As of September 2019, CEPI has signed 16 partnership agreements with vaccine development partners (Table 1). These agreements will enable accelerated development of Lassa, MERS-CoV, Nipah, and Rift Valley fever vaccine candidates over 5 years from the late preclinical phase to phase 2, and manufacture of an investigational stockpile for use in large-scale efficacy trials during an outbreak, as well as late-stage clinical development of advanced chikungunya vaccines to accelerate regulatory approval so at-risk populations have access to these vaccines.

So far, CEPI has initiated projects to develop 17 vaccine candidates against its priority pathogens—including 5 against Lassa virus, 4 against MERS-CoV, 4 against Nipah virus, 2 against Rift Valley fever, and 2 against chikungunya—and 3 vaccine manufacturing platforms. To demonstrate the advantage of these platforms, additional vaccine candidates will be produced and tested, including 2 against influenza, 2 against rabies, 1 against MERS-CoV, 1 against Marburg virus, 1 against Lassa fever, 1 against respiratory syncytial virus, and 1 against yellow fever.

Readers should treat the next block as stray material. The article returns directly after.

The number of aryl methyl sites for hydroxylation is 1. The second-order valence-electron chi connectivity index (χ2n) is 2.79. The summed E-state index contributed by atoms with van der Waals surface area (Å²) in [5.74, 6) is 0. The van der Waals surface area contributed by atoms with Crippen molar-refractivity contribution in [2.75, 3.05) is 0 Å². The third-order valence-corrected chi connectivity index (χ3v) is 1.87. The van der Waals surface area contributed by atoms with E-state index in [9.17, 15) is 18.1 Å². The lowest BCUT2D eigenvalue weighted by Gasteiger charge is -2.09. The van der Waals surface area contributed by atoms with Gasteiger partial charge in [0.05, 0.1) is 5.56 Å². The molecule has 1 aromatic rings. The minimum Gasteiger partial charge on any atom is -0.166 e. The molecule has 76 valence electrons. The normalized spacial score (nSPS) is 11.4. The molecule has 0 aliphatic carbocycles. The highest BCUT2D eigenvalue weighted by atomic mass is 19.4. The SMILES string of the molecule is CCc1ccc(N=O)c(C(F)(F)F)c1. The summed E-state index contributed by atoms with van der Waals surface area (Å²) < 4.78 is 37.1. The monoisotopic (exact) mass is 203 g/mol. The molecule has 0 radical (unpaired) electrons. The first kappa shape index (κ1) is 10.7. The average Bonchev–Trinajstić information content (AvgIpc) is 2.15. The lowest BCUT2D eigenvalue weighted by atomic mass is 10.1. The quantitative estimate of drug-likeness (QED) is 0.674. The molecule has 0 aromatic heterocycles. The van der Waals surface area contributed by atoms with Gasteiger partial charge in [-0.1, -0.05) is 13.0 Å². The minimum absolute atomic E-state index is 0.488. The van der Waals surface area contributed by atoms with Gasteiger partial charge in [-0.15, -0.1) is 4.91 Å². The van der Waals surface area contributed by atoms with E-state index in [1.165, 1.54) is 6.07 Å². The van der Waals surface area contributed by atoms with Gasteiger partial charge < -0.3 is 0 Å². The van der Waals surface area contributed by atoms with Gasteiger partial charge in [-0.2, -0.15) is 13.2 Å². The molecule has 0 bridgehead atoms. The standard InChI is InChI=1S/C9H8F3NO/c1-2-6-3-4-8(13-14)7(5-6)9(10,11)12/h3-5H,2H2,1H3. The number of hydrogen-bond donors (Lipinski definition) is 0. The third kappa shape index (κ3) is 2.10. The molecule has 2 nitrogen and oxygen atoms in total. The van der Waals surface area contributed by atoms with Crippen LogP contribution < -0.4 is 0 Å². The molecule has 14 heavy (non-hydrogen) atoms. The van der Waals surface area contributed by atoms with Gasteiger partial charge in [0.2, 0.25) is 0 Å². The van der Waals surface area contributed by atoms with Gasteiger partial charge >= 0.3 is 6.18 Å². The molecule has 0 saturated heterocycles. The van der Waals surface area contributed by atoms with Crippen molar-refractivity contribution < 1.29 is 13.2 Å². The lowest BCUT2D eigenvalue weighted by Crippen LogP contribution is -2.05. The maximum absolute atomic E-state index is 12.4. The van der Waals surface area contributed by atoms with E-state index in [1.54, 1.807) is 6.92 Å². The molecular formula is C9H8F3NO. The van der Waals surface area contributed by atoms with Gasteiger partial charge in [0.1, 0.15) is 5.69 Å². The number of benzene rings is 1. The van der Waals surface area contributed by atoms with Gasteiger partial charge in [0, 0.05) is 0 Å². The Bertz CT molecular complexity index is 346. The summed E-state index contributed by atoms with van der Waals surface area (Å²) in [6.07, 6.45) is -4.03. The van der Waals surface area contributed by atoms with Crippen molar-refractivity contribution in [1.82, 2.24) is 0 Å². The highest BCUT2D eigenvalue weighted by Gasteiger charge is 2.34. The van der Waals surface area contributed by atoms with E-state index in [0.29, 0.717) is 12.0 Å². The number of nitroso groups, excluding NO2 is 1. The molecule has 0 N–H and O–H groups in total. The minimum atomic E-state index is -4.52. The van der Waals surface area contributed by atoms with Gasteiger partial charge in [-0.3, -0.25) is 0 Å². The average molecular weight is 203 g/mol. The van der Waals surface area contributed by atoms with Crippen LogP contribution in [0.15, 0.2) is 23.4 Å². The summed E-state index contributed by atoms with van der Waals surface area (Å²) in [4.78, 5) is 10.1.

CEPI’s R&D portfolio includes several vaccines based on attenuated viruses, viral vectors, DNA, RNA, and protein-based approaches. Some of these technologies are established and already being tested in the clinic, such as a measles-vector–based vaccine against chikungunya developed by Themis Bioscience (Vienna, Austria) (22); an attenuated virus vaccine against chikungunya developed by Valneva (Vienna, Austria) (23); a DNA-based vaccine against Lassa virus (24) and MERS-CoV, being developed by Inovio Pharmaceuticals (Plymouth Meeting, PA) (25); and an adenovirus-vector–based vaccine against MERS-CoV, being developed by the University of Oxford (Oxford, United Kingdom) (26). Other approaches, such as RNA vaccines, are in earlier phases of development but show great promise for application against multiple pathogens and rapid production. In addition, CEPI has set aside funds to support the development of Ebola vaccines. This research funding will be complementary to current efforts in this field, and investments will be coordinated with other funders, where necessary, to avoid duplication of work.